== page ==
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Japan: ‘Yoshiharu Habu and Modern Shogi’, an Open Translation Project

Categories: East Asia, Japan, Ideas, Language, Literature, Media & Journalism, Technology

A volunteer translation project sprang up and translated all of Mochio Umeda's book “Watching Shogi from Silicon Valley – Habu Yoshiharu and Modern Times” (シリコンバレーから将棋を観る-羽生善治と現代 [1]) into English in under a week.

'Shogi Game' by Flickr user thrig [2]

‘Shogi Game’ by Flickr user thrig

Yoshiharu Habu [3] is a highly-respected professional shogi (also known as Japanese chess [4]) player. Easily the most recognizable figure in all things shogi, he is regarded by some as the ultimate strategist of our time. Mochio Umeda is a Silicon Valley-based VC, whom Asiajin calls Japan's leading web visionary [5]. He is the author of the bestselling book ‘Web Shinkaron’ (Theory of Web Evolution), covered by GV here [6] in 2007.

Umeda is a big shogi fan, although he doesn't play himself – a distinction that he stresses numerous times in his book. A few days before it was published, Umeda announced on his blog that the content was available for open sourced translation in any language. The timing couldn't have been better as it coincided with Golden Week [7] and 10+ people answered the call for volunteers by Shota Yakushiji [8] for an English translation project.

Using Google Groups and the project collaboration tool Hatena::groups [9], the group worked around the clock for six days on the initial translation, which was then released on PBworks. The members are mostly in their 20s and have minimal translation experience.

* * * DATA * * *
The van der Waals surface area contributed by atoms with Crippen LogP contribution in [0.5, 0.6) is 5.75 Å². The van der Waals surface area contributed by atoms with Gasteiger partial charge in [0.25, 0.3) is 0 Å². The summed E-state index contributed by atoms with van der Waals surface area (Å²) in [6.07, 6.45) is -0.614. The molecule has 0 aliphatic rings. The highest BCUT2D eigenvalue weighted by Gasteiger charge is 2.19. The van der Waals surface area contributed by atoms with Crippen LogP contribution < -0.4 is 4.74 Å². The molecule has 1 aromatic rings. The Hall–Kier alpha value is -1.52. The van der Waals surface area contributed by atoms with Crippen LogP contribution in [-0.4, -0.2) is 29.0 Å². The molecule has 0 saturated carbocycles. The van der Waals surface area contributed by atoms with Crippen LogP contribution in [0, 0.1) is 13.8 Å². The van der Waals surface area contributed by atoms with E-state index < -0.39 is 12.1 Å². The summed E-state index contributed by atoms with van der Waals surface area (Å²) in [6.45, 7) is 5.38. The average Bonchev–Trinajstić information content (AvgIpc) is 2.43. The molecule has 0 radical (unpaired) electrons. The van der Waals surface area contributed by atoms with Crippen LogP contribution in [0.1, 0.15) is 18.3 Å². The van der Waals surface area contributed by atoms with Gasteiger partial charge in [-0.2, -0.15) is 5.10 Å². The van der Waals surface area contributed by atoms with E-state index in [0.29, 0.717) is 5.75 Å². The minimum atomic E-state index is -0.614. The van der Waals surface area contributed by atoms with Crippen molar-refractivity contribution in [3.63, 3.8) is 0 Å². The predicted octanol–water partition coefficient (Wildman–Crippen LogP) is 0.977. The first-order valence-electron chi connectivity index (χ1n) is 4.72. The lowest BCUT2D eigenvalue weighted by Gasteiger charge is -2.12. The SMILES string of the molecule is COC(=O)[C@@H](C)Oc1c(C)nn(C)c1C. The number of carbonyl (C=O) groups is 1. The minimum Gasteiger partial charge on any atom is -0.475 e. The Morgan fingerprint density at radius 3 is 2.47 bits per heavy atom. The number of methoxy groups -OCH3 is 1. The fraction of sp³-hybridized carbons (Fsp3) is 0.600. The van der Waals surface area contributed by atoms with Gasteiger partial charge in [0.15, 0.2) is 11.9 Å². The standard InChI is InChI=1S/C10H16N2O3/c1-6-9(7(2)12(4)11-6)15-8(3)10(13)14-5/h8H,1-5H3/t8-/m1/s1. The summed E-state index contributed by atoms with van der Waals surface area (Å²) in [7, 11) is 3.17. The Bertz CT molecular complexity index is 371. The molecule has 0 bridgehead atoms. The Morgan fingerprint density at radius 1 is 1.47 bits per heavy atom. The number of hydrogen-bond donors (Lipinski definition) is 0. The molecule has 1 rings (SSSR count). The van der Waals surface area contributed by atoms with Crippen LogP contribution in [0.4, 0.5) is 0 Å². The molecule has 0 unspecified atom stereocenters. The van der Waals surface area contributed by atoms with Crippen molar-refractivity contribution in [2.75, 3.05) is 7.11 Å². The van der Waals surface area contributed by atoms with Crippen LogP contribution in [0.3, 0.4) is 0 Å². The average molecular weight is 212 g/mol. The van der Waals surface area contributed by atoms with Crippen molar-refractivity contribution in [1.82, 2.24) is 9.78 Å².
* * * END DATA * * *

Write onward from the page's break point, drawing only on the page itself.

In the past two weeks, tensions have been running high in the Hatena community over the candid comments by Chika Watanabe [12] – an IT consultant based in San Francisco – regarding the future of Japan:


I've tried to keep this to myself till now, but I decided to say it out loud.
1) I don't think Japan will ever get back on its feet.
2) I want you to seriously consider studying abroad and staying to work.

Watanabe's blog ‘On/Off and Beyond [13]‘ is widely-read among the Japanese tech crowd and the uproar over these comments is a story in itself.

Shota Yakushiji, the driving force behind the translation project, refers to her statement [14] and talks about hope as his motivation for the project:


> 日本はもう立ち直れないと思う。

なんて言われて悔しいじゃないですか。僕はまだ立ち直れないなんて信じたくない。Wisdom of Crowdsの風が吹き荒れてが日本を救う、そんな日が来ることを信じたい。

There's a limit to what 10+ members can do, but there's hope in what 120 million members [the population of Japan] can achieve.

> I don't think Japan will ever get back on its feet.

Let's not take this lying down. I'm not ready to believe that Japan won't be able to recover. That the wild winds of the ‘Wisdom of Crowds’ will blow and save Japan – I want to believe that such a day will come.

Professional shogi player Endo Yusuke, who participated in the project, commented [15]:


What's good about this project is that you can't tell how it will end. There's no excitement if you know that ‘this comes after that’. Not knowing what comes next – this is what drives us to bust our tails. The opportunity to observe up-close how and where this energy will be channeled is exciting to me.

The translation is a work in progress and anybody is welcome to help improve the quality or create related content based on the text. There's also a French translation [16] in the works, run by Yoshihisa Yamada.

Elsewhere on the web: Michi Kaifu, of Tech Mom from Silicon Valley fame [17], gives an overview [18] of the project. Takuya Honnma [19] writes about the project in the context of spreading Japanese culture. Yoko Ishikura's Blog [20] links to an impressive series of YouTube clips [21] on the rules of shogi.

Thanks to Taku Nakajima [22] for suggestions on this article.